Tuesday, April 07, 2009

Changing With Tide

Reading these lines from an Economist article on the prospects of India and China made me think what a feckless thing political ideology is :

It used to be a platitude of Western—and Marxist—analysis of China that wrenching economic change would demand political reform. Yet China’s economy boomed with little sign of any serious political liberalisation to match the economic free-for-all. The cliché fell into disuse. Indeed, many, even in democratic bastions such as India, began to fall for the Chinese Communist Party’s argument that dictatorship was good for growth, whereas Indian democracy was a luxury paid for by the poor, in the indefinite extension of their poverty.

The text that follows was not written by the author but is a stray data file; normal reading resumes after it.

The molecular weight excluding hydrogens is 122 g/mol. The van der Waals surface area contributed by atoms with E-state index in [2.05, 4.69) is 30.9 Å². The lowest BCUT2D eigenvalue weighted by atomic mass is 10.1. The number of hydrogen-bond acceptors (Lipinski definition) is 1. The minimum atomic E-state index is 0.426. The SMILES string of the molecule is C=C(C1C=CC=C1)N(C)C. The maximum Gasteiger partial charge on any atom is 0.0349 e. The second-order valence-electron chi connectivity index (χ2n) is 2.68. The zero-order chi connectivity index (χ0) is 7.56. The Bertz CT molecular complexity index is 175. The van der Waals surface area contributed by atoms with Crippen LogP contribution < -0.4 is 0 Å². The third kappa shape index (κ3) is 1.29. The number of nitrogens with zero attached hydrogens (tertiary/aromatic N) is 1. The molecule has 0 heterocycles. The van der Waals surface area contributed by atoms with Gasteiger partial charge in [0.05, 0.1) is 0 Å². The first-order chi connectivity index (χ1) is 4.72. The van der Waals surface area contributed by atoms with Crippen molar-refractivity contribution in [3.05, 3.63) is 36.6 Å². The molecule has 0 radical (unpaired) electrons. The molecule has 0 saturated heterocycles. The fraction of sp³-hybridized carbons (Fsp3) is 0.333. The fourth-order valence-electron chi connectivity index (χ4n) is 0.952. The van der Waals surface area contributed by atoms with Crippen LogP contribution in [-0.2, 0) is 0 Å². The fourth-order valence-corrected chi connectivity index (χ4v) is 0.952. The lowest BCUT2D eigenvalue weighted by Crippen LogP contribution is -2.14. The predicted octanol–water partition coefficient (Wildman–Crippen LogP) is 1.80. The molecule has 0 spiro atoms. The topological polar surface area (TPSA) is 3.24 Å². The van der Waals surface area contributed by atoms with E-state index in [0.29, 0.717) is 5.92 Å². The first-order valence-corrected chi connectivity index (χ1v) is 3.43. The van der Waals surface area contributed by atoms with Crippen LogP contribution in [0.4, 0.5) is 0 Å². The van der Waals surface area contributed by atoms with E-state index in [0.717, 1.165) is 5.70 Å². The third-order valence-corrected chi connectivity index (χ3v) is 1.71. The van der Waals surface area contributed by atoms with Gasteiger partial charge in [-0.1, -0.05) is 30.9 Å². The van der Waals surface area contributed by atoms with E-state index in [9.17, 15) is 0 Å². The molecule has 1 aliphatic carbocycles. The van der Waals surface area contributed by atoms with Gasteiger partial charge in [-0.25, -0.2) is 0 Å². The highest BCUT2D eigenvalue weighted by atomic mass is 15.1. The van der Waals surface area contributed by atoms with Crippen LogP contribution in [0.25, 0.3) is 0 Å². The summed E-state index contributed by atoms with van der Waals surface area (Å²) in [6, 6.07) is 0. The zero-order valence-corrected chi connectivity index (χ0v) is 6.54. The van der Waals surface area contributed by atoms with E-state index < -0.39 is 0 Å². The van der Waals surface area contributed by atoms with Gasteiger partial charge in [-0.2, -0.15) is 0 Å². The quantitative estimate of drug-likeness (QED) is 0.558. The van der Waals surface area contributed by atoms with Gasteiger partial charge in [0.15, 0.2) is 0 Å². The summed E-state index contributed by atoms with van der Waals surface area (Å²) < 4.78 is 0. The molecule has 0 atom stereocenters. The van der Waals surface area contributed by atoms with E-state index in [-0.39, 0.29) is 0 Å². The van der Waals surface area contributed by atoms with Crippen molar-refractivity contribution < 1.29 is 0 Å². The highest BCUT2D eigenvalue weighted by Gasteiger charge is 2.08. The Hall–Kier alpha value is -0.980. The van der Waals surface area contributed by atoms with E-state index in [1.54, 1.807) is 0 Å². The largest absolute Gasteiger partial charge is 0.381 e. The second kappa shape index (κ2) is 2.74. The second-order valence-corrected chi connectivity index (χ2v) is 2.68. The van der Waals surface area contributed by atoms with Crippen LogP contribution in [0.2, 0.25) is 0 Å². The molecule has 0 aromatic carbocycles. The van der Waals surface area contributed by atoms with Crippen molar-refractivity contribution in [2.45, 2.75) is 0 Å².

This other article tackles the question of correlation between political and economic freedom with some data going back to 1991 - which seems like a very short window to consider in making any conclusions.

The chart tells a striking story: the countries that are economically and politically free are underper­forming the countries that are economically but not politically free.

The author believes that democracies will loose out to dictatorships in the end because the later are not hamstrung with having to deal with voter preferences and respect for individual freedom. As a result they are able to do what needs to get done without meeting any resistance. It would be interesting to see the charts with a happiness index or some other indicator of quality of life measured alongside the two freedoms. Maybe the results would be a little different leading perhaps to a more nuanced conclusion.

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